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Scrum, a new way of work

18 December 2020 •

By: Natheer Expertise

At Byte Orbit we are constantly reviewing our ways of work and increasing our knowledge, both as an organisation and individually. Resting on our laurels is highly discouraged, so much so that our CEO’s favourite quote “When you look back at yourself after a year you should not recognise yourself" takes up a large portion of one of our office walls!

With our rapid growth, both in team size and the complexity and nature of the projects we work on, focusing on our constantly improving internal processes has been high up on our agenda. One of the important steps we have taken this year is to bring on-board a dedicated Scrum Master - a role which, until now, has been largely fulfilled by our team of Product Owners - to ensure that our agile delivery process can scale and that we can maintain the amazing quality of output from our teams.

What is Scrum?

Not to be confused with the more commonly known rugby move (for which South Africa is proudly well-known), Scrum is a framework for developing, delivering, and sustaining complex products. The official Scrum Guide contains the definition of Scrum, consisting of the Scrum events, artefacts, roles, and the regulations that bind them all together. The Scrum Guide serves as a framework that allows each organisation to come up with its own unique way of work, incorporated into the Scrum process. 

Some of the benefits of Scrum are: 

  • Transparency
  • Higher quality output
  • Higher productivity
  • Structured meetings
  • Client satisfaction
  • Better employee morale
  • Better user satisfaction

The Scrum Guide is a free resource that can be accessed here.

The Five Values of Scrum

There are 3 roles that make up a Scrum team, namely:

  • Scrum Master
  • Development Team
  • Product Owner
The Scrum Team

The Scrum Master plays a vital role in ensuring that agile teams deliver on their commitment for a two-week sprint. 

The Scrum Master assists the Product Owner with the following:

  • Finding techniques for effective Product Backlog management; 
  • Helping the Scrum Team understand the need for clear and concise Product Backlog items; 
  • Understanding product planning in an empirical environment; 
  • Ensuring the Product Owner knows how to arrange the Product Backlog to maximise value; 
  • Understanding and practising agility; 
  • Facilitating Scrum events as requested or needed.

The Scrum Master also plays a pivotal role in guiding the Development Team, including:

  • Coaching the Development Team in self-organisation and cross-functionality; 
  • Helping the Development Team to create high-value products;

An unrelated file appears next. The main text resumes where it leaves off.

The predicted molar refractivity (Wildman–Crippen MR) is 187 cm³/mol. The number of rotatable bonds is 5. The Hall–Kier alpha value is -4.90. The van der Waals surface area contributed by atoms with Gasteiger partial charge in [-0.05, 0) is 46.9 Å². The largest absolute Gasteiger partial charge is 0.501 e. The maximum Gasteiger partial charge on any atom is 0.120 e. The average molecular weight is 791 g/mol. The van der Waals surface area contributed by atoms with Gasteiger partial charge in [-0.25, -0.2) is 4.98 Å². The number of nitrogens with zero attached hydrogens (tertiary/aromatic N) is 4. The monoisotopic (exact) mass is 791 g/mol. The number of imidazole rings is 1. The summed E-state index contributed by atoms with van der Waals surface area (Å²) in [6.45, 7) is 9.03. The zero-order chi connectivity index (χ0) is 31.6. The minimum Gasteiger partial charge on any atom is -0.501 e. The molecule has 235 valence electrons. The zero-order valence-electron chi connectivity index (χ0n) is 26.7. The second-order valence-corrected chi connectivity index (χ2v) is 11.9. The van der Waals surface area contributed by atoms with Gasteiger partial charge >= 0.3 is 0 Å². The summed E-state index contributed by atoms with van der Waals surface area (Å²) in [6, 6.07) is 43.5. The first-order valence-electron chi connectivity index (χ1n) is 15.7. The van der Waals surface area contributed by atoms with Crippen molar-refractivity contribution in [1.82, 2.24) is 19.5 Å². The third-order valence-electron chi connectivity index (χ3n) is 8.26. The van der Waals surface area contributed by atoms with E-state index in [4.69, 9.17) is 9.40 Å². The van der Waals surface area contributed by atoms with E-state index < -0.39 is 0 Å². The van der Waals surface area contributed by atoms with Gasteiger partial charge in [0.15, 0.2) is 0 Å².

• Removing impediments to the Development Team’s progress; 
  • Facilitating Scrum events as requested or needed; and, 
  • Coaching the Development Team in organisational environments in which Scrum is not yet fully adopted and understood.
The Scrum Process

Rolling Out Scrum

At Byte Orbit, we have historically applied a unique hybrid agile/waterfall approach to digital product development. This approach was preferred due to the nature of the work and the nature of our clients at the time. With our projects growing in size and complexity, with multiple development streams, we recently made the decision to trial Scrum as an agile delivery method.

Although teams may have an understanding of Scrum, it is important to ensure that everyone understands the fundamentals. For teams going through an agile transformation, it is important to warm the teams to it, and first get the team’s feedback and buy-in. By trialling Scrum, it allows teams to get a sense of how effective it is, and the positive results that can be seen within the first couple of sprints.

As we were going through the motions of adopting the Scrum process, there was a lot of self-realisation from team members. The teams started using the prescribed time for scrum ceremonies (meetings) more effectively and started coming to meetings more prepared. 

The feedback from our teams regarding the Scrum process is that meetings are more effective, planning sessions are more structured, the Daily Scrum meetings give all team members an opportunity to speak about what they are working on and if they have any challenges. The process also allows the team to debrief, look at what they have delivered in the past two weeks, make process adjustments if required and celebrate achievements.

By fully embracing the Scrum process, we have witnessed an increase in transparency between team members and stakeholders. Quality of work has improved and team morale has increased. We’re looking forward to seeing the same results across all our projects as we continue this journey.

If you’d like to learn more about Scrum, check out or There are loads of great free resources out there to support your journey. Reach out to us on one of our social media channels if you’d like to learn more!

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18 December 2020
By: Natheer

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